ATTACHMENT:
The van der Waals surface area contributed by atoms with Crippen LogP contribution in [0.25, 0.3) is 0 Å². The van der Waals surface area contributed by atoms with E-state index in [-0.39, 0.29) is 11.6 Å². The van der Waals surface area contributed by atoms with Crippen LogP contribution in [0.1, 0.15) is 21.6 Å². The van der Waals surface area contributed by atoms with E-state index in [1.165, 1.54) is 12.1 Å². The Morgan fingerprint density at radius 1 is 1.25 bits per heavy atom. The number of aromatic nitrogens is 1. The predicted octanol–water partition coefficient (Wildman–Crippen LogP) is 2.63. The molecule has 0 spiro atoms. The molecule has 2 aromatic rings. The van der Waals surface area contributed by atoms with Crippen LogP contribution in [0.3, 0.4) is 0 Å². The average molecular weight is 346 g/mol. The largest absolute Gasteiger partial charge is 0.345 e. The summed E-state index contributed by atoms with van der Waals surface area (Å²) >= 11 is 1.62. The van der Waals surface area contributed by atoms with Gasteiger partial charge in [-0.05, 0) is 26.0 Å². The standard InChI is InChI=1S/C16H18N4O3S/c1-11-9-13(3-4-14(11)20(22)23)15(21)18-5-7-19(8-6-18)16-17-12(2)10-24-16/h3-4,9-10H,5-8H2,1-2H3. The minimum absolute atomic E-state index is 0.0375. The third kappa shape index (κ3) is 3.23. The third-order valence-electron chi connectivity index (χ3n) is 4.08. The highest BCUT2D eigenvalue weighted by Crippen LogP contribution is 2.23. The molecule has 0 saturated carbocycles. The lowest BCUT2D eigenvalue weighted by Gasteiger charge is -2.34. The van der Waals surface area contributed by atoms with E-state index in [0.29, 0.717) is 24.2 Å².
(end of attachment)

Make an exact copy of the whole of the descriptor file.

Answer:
The van der Waals surface area contributed by atoms with Crippen LogP contribution in [0.25, 0.3) is 0 Å². The van der Waals surface area contributed by atoms with E-state index in [-0.39, 0.29) is 11.6 Å². The van der Waals surface area contributed by atoms with Crippen LogP contribution in [0.1, 0.15) is 21.6 Å². The van der Waals surface area contributed by atoms with E-state index in [1.165, 1.54) is 12.1 Å². The Morgan fingerprint density at radius 1 is 1.25 bits per heavy atom. The number of aromatic nitrogens is 1. The predicted octanol–water partition coefficient (Wildman–Crippen LogP) is 2.63. The molecule has 0 spiro atoms. The molecule has 2 aromatic rings. The van der Waals surface area contributed by atoms with Crippen LogP contribution in [0.3, 0.4) is 0 Å². The average molecular weight is 346 g/mol. The largest absolute Gasteiger partial charge is 0.345 e. The summed E-state index contributed by atoms with van der Waals surface area (Å²) >= 11 is 1.62. The van der Waals surface area contributed by atoms with Gasteiger partial charge in [-0.05, 0) is 26.0 Å². The standard InChI is InChI=1S/C16H18N4O3S/c1-11-9-13(3-4-14(11)20(22)23)15(21)18-5-7-19(8-6-18)16-17-12(2)10-24-16/h3-4,9-10H,5-8H2,1-2H3. The minimum absolute atomic E-state index is 0.0375. The third kappa shape index (κ3) is 3.23. The third-order valence-electron chi connectivity index (χ3n) is 4.08. The highest BCUT2D eigenvalue weighted by Crippen LogP contribution is 2.23. The molecule has 0 saturated carbocycles. The lowest BCUT2D eigenvalue weighted by Gasteiger charge is -2.34. The van der Waals surface area contributed by atoms with E-state index in [0.29, 0.717) is 24.2 Å².